At the extreme corners, you'll need to get to f/8 or so to get everything this lens can produce. But boy oh boy is that an eye opener. Corners at 24mm f/8 are nearly as good as the excellent center. And so far beyond what the older 24-70mm f/4 produces that there's simply no contest. You will hate your 24-70mm f/4 after seeing what the 24-105mm does at the wide end with a little stopping down. But frankly, even at f/4 the 24-105mm is better in the corners than the 24-70mm ever is at any aperture. 

The superb edge to edge doesn't really stay true as you zoom in, though. At 50mm, the corners are as good wide open as they are at f/8, but clearly less sharp than the central area. The new lens still beats the 24-70mm by a wide margin, though. Generally, at telephoto focal lengths, the 24-105mm is going to go slightly soft in the extreme corners. Call it good in the extreme corners at 85mm and beyond. But there's a plus side: the area which stays sharper is actually fairly wide. Two thirds of the way out I'd call the lenses' performance as very good to excellent at virtually every aperture and focal length. 

And I'd go further: at longer distances the 24-105mm lens does a bit better than at shorter distances. Overall, I'm very pleased with the sharpness of this lens. Corners are no longer totally unusable as they were with the 24-70mm, and there's a great deal of contrast snap to the lens overall, with excellent central sharpness no matter how you use it.

So my question earlier is answered: the 24-105mm f/4 OSS is much closer to the recent GM lenses Sony produced than the earliest FE lenses. Much closer. Enough so that some might find it indistinguishable.

But...there was a discussion on the Internet about focus shift as you stop down with this lens just after it first appeared. Even more strangely, it appears that it was serial number dependent. In AF-S mode, the Sony cameras do their focus work with the aperture wide open (to let in more light). Thus, focus shift would be easily seen, and I've seen several examples of that presented to me by others. Unfortunately, I can't duplicate that on my sample, which seems to have no focus shift at all. Sony now has a recall page open for certain serial numbers of the lens to fix this problem.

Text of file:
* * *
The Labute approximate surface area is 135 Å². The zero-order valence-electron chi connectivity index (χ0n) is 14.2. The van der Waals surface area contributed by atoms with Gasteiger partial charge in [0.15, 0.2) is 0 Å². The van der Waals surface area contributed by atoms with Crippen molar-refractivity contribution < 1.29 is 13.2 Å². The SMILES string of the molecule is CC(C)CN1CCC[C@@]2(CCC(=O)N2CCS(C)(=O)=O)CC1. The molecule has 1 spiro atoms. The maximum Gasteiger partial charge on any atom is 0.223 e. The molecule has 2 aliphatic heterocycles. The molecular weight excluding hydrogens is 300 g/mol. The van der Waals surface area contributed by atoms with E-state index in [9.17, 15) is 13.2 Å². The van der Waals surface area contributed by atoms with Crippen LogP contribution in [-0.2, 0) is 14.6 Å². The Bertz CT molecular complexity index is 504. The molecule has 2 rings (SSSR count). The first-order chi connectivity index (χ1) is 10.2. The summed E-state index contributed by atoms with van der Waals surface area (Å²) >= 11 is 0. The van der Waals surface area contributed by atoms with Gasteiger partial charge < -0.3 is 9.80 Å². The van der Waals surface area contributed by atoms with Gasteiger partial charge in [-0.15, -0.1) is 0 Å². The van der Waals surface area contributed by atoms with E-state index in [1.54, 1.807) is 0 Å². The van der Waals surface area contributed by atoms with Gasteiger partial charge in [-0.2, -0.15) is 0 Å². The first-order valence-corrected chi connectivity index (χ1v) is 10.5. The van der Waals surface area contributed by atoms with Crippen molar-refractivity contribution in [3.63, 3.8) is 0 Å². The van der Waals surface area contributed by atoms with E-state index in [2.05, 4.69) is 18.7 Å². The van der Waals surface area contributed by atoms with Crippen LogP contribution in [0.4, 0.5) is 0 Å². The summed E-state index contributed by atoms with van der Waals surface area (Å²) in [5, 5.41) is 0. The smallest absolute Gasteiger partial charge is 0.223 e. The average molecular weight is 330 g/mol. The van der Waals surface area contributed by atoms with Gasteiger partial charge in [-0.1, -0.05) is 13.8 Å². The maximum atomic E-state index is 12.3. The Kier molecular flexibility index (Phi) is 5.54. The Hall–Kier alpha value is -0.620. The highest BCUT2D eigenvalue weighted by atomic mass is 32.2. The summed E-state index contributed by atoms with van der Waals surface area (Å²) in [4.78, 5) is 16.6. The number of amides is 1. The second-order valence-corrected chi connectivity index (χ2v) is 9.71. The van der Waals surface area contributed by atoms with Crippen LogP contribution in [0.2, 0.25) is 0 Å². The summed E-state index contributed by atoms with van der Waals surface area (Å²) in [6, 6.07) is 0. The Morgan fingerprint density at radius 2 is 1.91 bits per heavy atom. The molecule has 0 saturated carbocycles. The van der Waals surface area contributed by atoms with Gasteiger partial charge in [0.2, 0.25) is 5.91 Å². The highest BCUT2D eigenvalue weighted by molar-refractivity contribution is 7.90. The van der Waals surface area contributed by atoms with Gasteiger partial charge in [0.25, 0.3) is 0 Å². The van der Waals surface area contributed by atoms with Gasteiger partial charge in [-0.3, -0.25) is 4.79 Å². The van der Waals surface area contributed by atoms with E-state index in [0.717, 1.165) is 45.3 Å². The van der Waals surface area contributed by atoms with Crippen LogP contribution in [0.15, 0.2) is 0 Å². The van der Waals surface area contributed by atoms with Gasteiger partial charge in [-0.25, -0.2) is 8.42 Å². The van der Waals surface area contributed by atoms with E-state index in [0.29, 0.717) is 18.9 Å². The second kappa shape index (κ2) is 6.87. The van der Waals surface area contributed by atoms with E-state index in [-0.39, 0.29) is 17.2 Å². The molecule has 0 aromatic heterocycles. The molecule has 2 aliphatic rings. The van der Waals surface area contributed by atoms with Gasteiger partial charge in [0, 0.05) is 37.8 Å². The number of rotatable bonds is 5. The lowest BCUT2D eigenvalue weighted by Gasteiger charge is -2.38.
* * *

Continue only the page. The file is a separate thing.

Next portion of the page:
In AF-C mode, the Sony cameras use the shooting aperture (because the camera needs to be able to respond immediately if you press the shutter release, with no delay waiting for aperture to stop down). So if your sample does focus shift, one way to avoid it is to use AF-C instead of AF-S. Of course, then we have to talk about the precision of focus for AF-C versus AF-S, which, unfortunately, does not play in AF-C's favor. But a better choice is to just get your sample fixed by Sony. They'll do that for free.

Vignetting: Well, the bad news: even corrected with the profiles you'll see some corner dimming at 24mm f/4. It's actually hard to miss, and it doesn't go away completely as you stop down. Indeed, it's the highest vignetting I've measured on a lens for its intended format. By the time you get to 35mm, the vignetting is much better under control, and can be easily corrected.